The story of Gqom is also the story of how the distribution of music in South Africa has changed within the internet age. Its creation is down to a group of young tech-savvy DJs and producers who would mix and master their tracks on easily-accessible software like ProTools and FLStudio and then upload these to various file hosting platforms. Gqom is essentially SA’s first internet incubated genre with its’ rapid growth owing to MP3 sites, file-sharing as well as Whatsapp and Facebook groups. Amid this, the music was also being heard in a way that is quintessentially South African – the hustle and bustle of the taxi rank.
Menacingly in-your-face, many of us experienced our first introduction to Gqom against the vibrating back seats of mini-buses or as taxis drove past blasting the latest mixes. Online networks would then spread these on file-sharing sites like Data File Host and copy links to a bevy of Facebook groups, the most well-known being the still active Gqom & Sgubu and We Love Gqom. In addition to this, mixes would also be sent around via Whatsapp groups – this disorderly and haywire network of music exchange was the perfect ingredient in scattering the sound around the country. There was a time when Gqom was exclusively played in Durban, but the genre quickly travelled to other metros, club scenes and on to national prominence.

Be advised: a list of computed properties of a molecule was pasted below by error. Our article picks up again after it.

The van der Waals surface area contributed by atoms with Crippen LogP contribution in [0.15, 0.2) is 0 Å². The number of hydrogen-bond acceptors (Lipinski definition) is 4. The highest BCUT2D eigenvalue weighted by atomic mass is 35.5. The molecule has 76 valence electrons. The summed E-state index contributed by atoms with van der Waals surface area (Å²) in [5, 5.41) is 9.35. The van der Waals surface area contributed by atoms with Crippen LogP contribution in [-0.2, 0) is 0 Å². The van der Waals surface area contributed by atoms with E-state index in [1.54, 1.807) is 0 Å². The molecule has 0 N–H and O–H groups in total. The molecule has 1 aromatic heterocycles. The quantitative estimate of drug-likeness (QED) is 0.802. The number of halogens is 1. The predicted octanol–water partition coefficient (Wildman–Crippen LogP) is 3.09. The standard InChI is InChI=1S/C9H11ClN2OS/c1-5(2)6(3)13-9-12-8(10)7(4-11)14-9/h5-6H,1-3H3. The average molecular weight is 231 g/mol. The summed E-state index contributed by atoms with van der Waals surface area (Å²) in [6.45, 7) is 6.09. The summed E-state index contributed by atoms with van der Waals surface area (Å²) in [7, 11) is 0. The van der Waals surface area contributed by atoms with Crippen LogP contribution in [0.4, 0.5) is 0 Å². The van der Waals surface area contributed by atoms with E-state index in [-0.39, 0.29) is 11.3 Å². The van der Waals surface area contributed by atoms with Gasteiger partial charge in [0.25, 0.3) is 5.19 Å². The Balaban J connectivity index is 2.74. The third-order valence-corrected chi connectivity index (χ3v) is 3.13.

Pin-pointing Gqom’s exact breakout year is difficult but the dominance of veteran DJ Tira’s label Afrotainment has heavily contributed. Having introduced post-kwaito acts such as DJ Fisherman and Big Nuz. Much like the northern hemisphere, South Africa’s summer is when the biggest songs in the country are showcased on dancefloors and Afrotainment has frequently ruled Dezemba. The Durban sound has also resulted in the emergence of arguably the biggest star and first lady of Gqom, Babes Wodumo.